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Tavern scenes and game players feature prominently in David Teniers' oeuvre. Moments of leisure, whether at the kermis, at a rural wedding, or on a long afternoon of drinking, were moments that he clearly studied with some fascination. In Peasants playing dice outside an inn, which will be included in Margret Klinge's catalogue raisonné on the artist, a group of men gathers around a table in the courtyard, all of the familiar props from the indoor tavern scene - the wooden benches, ceramic jugs, and clay pipes - now exposed to daylight and open air. The familiar background figure, seen leaning against the fireplace in the indoor scenes, is here turned away from the group as he relieves himself on the fence. The two principal gamers stand at the centre of the scene and the man in black at the left raises his hand as he prepares to roll the dice. The money that is at stake is on the table together with the score that has been marked in white chalk. His opponent on the right, who carries a sword and wears an exotic fur lined hat, holds up a coin, and the pouch in his left hand indicates that he has plenty more to wager. Excluded from this intense exchange, the attention of their two companions seems to wander.
Teniers depicted the theme of gaming in one of his earliest paintings, Youths Playing Cards of 1633 (Kassel, Staatliche Kunstsammlungen, Gemäldegalerie Alte Meister) and a whole range of gamers appear throughout his oeuvre, among them skittle players, bowlers, archers, and even backgammon players. The game in this painting, dice shooters, first appears in a painting of the same name, The Dice Shooters, of around 1640 (Amsterdam, Rijksmuseum), in which a less exotic group gathers around a table in a tavern. Soldiers appear playing dice shooters in the foreground of Teniers' Liberation of St. Peter from Prison (Dresden, Staatliche Kunstsammlungen Gemäldegalerie), of 1641. While moralizing messages are not generally associated with Teniers' tavern scenes, the juxtaposition of the soldiers, absorbed in the next roll of the dice, with the miracle taking place in the background, complete with winged angel and heavenly light, is difficult to ignore. Indeed, the church regarded such games of chance in a negative light. If not a sin, they were certainly considered a vice and, while overtly moralizing commentary was surely not the point of Teniers' tavern scenes, the association of drinking, smoking, and gaming with vice would not have been lost on the contemporary viewer.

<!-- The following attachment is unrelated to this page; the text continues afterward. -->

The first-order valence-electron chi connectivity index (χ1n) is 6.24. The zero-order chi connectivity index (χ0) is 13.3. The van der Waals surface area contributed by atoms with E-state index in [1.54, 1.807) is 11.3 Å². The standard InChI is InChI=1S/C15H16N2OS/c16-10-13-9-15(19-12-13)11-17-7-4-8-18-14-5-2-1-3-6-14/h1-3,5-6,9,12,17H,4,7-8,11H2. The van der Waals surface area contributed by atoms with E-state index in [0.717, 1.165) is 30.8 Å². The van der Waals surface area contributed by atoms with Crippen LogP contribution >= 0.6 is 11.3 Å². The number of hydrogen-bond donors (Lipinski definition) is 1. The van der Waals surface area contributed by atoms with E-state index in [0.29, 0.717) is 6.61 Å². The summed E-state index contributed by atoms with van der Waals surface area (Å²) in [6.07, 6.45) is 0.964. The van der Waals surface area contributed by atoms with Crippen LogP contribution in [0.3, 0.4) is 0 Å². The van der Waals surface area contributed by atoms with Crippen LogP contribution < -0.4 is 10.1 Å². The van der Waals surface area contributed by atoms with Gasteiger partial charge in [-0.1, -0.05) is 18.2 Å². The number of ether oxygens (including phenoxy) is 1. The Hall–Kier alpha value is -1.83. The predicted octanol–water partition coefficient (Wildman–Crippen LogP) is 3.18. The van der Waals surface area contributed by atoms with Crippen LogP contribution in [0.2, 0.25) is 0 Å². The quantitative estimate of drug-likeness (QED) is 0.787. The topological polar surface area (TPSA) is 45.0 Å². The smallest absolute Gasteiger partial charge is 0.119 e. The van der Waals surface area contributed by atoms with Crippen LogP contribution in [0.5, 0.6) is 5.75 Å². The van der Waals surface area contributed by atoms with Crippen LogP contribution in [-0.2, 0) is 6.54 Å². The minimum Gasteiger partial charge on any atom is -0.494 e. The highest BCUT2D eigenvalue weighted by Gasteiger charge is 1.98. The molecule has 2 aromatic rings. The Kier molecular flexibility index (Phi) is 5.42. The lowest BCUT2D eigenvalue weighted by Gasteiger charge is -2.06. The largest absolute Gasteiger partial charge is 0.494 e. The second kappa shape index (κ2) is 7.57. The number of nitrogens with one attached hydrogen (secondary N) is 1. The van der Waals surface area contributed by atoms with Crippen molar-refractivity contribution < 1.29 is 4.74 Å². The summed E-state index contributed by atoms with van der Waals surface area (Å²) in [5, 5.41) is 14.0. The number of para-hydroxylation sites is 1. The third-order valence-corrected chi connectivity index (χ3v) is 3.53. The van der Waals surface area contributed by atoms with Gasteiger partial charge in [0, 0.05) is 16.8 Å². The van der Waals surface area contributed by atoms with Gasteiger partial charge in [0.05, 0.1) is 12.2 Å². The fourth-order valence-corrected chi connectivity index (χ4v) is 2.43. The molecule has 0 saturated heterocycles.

Teniers painted Peasants playing dice outside an inn in 1665, the same year in which his patron, Philip IV of Spain, died and his newly founded Academy of Art in Antwerp held its first lessons. Teniers' interest in nature and country life began in the 1640s and has been described as fully pastoral by the early 1660s. His Le Berger rêveur and Le Berger content (Wãnas, Sweden, Count Carl-Alexander Wachtmeister), also painted in the 1660s, depict contemplative shepherds, one young one old, who sit surrounded by their flocks in idealised landscapes with classicising buildings in the distance. As with Peasants playing dice outside an inn, the landscape is emphasised and Teniers' palette is lighter in tonality than in previous decades. This shift towards the pastoral is almost certainly related to events in the artist's life. By 1663, he had created a rural idyll of his own with his purchase of a country house, Drij Toren (Three Towers), at Perk. The 1660s also saw the publication of Teniers' Theatrum Pictorium, the first illustrated catalogue of a collection, and an apologia on him and his work written by the biographer and art theorist Cornelis de Bie.
L.W. Neeld, Grittleton House, Wiltshire; Christie's, London, 9 June 1944, lot 32 (550 gns. to Slatter); with Eugene Slatter, London, 1944; Mrs. C.A. Karet; with Richard Green, 1983, by whom sold to the family of the present owner.
|Height||34.30 cm||(13.50 inches)|
|Width||25.80 cm||(10.16 inches)|